This is the opposite of the ‘right plant in the right place’. It is something that horticultural professionals should neither promote nor tolerate when feral plants appear in landscapes that they are getting payed to maintain. This example looks like it is more relevant to the topic of ‘Fat Hedges’ from https://tonytomeo.wordpress.com/2018/06/06/horridculture-fat-hedges/ , but there is more to this feral pyracantha than that. Yes, it is shorn too frequently to bloom or produce colorful berries. Yes, it looks like an upside-down and halfway buried Christmas tree. Yes, it contributes nothing to the landscape. What is worst of all is that it does not even belong there. It was certainly not planted there on the edge of the curb. There are others nearby, but they happened to appear in spots where they could have actually been assets to the landscape if they had not also been shorn into this weird upside-down and halfway buried Christmas tree shape.
Pulling or at least cutting weeds is generally one of the responsibilities of maintenance ‘gardeners’. It might be acceptable or even preferred to leave a few feral plants if they happen to appear where they might be useful. Those that appear where they would be a problem must be removed. It really would not have been much work to pull this particular pyracantha if it had been done when it first appeared. Even if it had not been pulled right away, and gotten cut down by a weed whacker long enough to develop strongly attached roots, it could have been dug out while young with only a bit of effort.
Okay, so that is in the past now, just like all the other days, weeks, months and years that this feral pyracantha was not removed. Okay, so if for some reason known only the maintenance ‘gardener’ who likely charges significant fees for the maintenance of this landscape, this specimen is to be salvaged, should it not have been pruned back away from the curb? Of course! Although it is right on the curb, much of the growth could have been directed back away from the curb and over the bare embankment. That area is not used for anything anyway. The emptiness of the embankment is certainly no asset to the landscape. Empty pavement is an asset here.
A chain is only as strong as the weakest link. A driveway is only as wide as the narrowest part. All this asphalt pavement and concrete curb is expensive. It was probably worth it to get a nice wide driveway. However, the usable area is not as wide now as it was originally. The feral pyracantha that looks like an upside-down and halfway buried Christmas tree extends nearly four feet into it. That means that the usable space of the expensive driveway is nearly four feet narrower in that spot than it should be. Just think of all the expense that could have been saved if the driveway had been constructed four feet narrower than it had been!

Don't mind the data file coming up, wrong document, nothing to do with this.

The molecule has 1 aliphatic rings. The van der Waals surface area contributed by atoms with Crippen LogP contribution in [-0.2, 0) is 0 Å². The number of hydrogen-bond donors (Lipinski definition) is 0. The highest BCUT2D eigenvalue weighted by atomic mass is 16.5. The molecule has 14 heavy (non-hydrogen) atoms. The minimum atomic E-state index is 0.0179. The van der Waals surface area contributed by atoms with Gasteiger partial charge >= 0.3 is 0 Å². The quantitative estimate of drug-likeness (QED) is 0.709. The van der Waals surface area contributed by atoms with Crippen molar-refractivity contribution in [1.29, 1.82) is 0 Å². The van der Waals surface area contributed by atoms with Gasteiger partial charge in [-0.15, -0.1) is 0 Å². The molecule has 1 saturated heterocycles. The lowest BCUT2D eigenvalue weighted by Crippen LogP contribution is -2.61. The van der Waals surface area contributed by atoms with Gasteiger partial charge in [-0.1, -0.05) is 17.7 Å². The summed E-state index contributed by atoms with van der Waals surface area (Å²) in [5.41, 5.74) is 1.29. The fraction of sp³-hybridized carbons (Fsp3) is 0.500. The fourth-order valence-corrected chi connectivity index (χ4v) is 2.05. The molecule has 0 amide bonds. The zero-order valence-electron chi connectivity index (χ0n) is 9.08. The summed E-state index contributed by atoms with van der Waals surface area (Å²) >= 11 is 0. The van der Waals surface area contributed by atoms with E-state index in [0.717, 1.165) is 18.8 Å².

Dogs and humans have been in a symbiotic relationship longer than history can document. Dogs naturally became more domesticated as humans did, and have been more or less selectively bred for a few thousand years.
Dingos are different. No one knows for certain how domesticated they were when they first came to Australia. They probably had been domesticated enough to come on boats with the first humans to migrate to Australia. After arriving in Australia, they became feral, although still symbiotically migrating with humans. They are now considered a native species of Australia.
Many species of plants have lived symbiotically with humans as well. As long as humans have been living with dogs, they have been domesticating and breeding plants. As plants were more extensively bred, they became more dependent on humans for their perpetuation. Some are so overly bred that they are sterile and unable to perpetuate without human intervention to propagate them vegetatively. Others, although unnaturally productive in regard to what humans want from them, are too weak or otherwise inferior to survive in the wild.
However, there are some extensively bred plants that escape their domestic lifestyles, and perpetuate feral descendants who retain some of the domestic characteristics of their extensively bred ancestors. They are not quite like naturalized plants that were merely imported in a more or less natural state from other regions, or those that naturalize and revert to a natural state. Characteristically, they are between wild plants and extensively bred and selected domestic plants. They have developed their own stable but feral lineage that can perpetuate in the wild.
For example, the purple leaf plum has been developed as an ornamental tree for a very long time. Several vegetatively propagated cultivars are now available. The ancestors were likely discovered as mutants with darker bronzed foliage. These primitive mutants were more or less genetically stable, and were likely able to perpetuate naturally. It is difficult to say for certain. From these ancestors, seedlings with even darker foliage were selected, and bred to find more seedlings with even darker foliage, and so on. Because of this selective breeding, purple leaf plum trees grown as domesticated ornamental trees now have darker foliage they would naturally in the wild. They are propagated vegetatively because some are so overly bred that they are sterile, and seedlings from those that can produce viable seed would be likely be more genetically stable, and therefore less genetically ‘developed’. This is why feral seedlings from purple leaf plums that can produce viable seed are not as dark purplish bronze as their parents. Seedlings from the seedling trees are even lighter bronze. They may never be completely green, but they will not be dark purplish bronze either. They are feral purple leaf plums, like dingoes.